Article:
When to plan for custom workholding

When do you think about custom workholding? If you’re like most manufacturers, it’s fairly late in your development process. In some cases, that’s a smart move. Other times, that decision can cost you significant time and budget. 

In the world of precision engineering and completely unique workholding solutions, there’s rarely one straightforward best practice. Over the years, however, we’ve observed what types of processes work efficiently and effectively, and we’re up front about the pros and cons associated with each approach.

Approach 1: Design custom workholding at prototype

It may sound unusual, but often the best time to begin developing custom workholding is during the product prototype phase. As you design and test your part, our engineers can help you spot potential issues and suggest creative ways to improve your process from the start.


  • Save significant time and materials over later retrofitting with early integration of features like air sensing  or radial orientation.
  • Make the entire process more efficient and your outputs more accurate from day one.


  • Although it delivers long-run value, early workholding design may be more expensive up-front than an off-the-shelf or multiple-iteration approach.
  • If you haven’t fully defined your product or outlined your requirements, you may not know at the beginning exactly what you need from custom workholding.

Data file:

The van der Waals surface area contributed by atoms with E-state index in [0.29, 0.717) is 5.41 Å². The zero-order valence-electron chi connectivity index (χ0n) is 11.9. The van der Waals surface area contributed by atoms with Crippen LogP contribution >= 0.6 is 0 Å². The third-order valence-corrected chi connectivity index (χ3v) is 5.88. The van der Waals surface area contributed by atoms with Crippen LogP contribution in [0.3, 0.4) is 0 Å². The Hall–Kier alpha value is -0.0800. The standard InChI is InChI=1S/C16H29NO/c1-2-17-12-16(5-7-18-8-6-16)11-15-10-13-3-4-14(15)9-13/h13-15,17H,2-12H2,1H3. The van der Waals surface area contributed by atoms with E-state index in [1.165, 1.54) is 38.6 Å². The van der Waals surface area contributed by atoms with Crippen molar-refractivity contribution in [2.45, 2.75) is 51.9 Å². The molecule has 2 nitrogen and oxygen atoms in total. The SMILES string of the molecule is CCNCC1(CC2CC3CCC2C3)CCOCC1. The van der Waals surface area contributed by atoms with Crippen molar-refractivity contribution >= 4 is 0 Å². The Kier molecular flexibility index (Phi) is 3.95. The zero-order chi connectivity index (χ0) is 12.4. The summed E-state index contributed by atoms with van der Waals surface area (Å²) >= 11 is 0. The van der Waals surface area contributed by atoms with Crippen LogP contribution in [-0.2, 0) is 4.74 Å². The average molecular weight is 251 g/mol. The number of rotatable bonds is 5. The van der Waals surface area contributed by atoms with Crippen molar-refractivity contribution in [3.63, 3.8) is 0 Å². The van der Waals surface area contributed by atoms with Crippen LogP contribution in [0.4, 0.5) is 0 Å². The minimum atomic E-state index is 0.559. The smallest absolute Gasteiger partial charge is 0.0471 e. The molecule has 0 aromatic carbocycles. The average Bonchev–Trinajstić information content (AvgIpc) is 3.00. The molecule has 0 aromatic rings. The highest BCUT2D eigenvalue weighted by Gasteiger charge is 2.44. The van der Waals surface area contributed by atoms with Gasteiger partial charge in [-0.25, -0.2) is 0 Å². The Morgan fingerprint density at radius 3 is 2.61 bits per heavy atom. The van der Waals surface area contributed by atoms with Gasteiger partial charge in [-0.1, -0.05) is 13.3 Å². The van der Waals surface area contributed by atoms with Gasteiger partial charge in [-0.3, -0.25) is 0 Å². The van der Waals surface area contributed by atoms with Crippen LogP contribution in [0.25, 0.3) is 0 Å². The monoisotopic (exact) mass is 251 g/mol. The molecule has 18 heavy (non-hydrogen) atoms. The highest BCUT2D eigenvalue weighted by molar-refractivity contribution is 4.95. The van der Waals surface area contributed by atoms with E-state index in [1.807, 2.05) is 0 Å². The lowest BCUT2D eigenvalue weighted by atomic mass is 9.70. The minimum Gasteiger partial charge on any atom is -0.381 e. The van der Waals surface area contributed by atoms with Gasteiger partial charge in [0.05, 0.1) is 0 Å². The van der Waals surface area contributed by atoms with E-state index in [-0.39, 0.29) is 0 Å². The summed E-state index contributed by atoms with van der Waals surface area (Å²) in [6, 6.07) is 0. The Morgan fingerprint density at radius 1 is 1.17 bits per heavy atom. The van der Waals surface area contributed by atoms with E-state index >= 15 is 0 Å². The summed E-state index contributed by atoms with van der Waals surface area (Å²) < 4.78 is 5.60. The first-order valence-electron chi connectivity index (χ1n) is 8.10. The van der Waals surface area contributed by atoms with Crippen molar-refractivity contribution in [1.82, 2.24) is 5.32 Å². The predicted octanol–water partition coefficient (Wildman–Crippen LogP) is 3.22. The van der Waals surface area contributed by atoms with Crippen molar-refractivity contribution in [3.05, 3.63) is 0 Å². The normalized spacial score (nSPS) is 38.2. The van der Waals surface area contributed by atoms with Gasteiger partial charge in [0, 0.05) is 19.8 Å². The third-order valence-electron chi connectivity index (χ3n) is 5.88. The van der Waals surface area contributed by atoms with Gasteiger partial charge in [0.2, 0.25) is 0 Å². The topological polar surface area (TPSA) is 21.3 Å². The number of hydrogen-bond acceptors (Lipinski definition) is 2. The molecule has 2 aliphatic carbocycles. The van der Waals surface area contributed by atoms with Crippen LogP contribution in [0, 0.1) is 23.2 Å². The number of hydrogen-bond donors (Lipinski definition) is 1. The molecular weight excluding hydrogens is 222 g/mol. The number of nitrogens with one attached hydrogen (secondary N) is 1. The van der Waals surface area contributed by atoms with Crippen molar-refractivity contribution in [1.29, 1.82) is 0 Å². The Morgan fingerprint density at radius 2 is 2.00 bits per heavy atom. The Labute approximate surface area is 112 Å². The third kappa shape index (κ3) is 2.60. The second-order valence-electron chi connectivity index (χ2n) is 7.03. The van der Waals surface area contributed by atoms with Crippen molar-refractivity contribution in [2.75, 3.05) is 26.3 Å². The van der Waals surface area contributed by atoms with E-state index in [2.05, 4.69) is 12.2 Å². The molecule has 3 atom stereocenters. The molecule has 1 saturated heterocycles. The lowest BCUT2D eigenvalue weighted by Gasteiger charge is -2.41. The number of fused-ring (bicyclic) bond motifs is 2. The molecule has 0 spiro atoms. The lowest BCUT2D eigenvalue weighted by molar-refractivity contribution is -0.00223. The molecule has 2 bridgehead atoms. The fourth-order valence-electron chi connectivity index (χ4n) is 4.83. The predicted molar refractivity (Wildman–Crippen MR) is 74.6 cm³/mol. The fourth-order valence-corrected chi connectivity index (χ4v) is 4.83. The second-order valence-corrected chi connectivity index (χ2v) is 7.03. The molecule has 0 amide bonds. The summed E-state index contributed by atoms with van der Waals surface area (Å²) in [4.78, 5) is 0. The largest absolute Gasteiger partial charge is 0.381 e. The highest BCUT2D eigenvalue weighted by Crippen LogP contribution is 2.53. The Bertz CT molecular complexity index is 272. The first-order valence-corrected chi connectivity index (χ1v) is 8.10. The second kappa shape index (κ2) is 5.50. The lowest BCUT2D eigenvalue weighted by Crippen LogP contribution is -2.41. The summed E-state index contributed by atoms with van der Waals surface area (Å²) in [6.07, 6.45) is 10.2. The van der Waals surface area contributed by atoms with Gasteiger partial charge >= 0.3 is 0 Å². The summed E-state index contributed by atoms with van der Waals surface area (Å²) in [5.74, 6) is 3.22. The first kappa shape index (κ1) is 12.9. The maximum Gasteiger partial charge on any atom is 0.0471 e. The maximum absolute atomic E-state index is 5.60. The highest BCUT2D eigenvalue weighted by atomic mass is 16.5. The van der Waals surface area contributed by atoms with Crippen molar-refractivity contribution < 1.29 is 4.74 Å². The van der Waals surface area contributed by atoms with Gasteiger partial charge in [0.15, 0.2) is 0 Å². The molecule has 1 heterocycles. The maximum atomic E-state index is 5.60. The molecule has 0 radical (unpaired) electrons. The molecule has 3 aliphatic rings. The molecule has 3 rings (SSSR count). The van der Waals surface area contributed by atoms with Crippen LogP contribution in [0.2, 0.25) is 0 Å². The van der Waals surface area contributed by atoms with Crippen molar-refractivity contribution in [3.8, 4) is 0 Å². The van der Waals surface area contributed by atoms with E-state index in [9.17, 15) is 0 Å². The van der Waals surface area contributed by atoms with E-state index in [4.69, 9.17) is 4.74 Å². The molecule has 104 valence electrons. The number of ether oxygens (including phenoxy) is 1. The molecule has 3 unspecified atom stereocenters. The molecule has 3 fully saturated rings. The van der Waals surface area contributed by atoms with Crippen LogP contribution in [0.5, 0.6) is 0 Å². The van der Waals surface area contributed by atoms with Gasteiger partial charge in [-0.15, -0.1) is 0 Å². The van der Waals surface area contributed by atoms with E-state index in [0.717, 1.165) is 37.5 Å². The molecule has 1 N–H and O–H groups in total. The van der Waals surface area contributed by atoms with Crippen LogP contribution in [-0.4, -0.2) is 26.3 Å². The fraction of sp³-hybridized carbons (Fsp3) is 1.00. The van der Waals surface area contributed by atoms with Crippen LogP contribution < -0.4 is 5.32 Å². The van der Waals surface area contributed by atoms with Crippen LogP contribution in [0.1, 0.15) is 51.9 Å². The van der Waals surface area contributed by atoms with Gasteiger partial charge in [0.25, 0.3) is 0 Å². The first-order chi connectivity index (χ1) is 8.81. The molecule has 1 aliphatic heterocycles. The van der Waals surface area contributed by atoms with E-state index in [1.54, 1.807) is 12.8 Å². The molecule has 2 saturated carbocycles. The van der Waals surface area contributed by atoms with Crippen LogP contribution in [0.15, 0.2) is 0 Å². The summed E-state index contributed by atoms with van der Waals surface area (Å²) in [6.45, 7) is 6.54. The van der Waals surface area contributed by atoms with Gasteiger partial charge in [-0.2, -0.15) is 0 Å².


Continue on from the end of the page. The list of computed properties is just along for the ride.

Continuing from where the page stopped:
• In some situations, if you have more leeway on tolerances and straightforward cuts, an off-the-shelf workholding solution may meet your needs.

Approach 2: Retro-engineer custom workholding later

You can also bring our team in to design custom workholding later in the process, even after you’ve already started production. This option is more of a retro-engineering approach, and it also has upsides and downsides.


  • Gain more clarity around your needs, making it easier to scope a solution.
  • Take advantage of Stace-Allen expertise to retro-engineer workholding solutions for any machine.
  • On existing production lines, retro-engineering a new custom workholding solution may allow you to maintain the rest of your process and reduce downtime.


  • If your part requires tight tolerances or an unusual level of precision, adding workholding late in the development process may require more iterations to achieve the accuracy you need.
  • Retro-engineering may cost more in the long-run.
  • A retro-engineered custom workholding solution may take more time to develop than one designed from the prototype phase.

Approach 3: Streamline your process in the way that works best

At Stace-Allen, we base our recommendations around your unique situation. The fact is, there’s no one-size-fits-all approach to a custom workholding project, and our team has the capacity and expertise to step in at any point along the way. 

Our commitment to your success includes flexibility to do whatever works best for your business, your budget, and your timeframe. Whether that’s bringing us in at the earliest prototyping or calling us when your former workholding solution doesn’t deliver the accuracy you need, we’re always happy to help.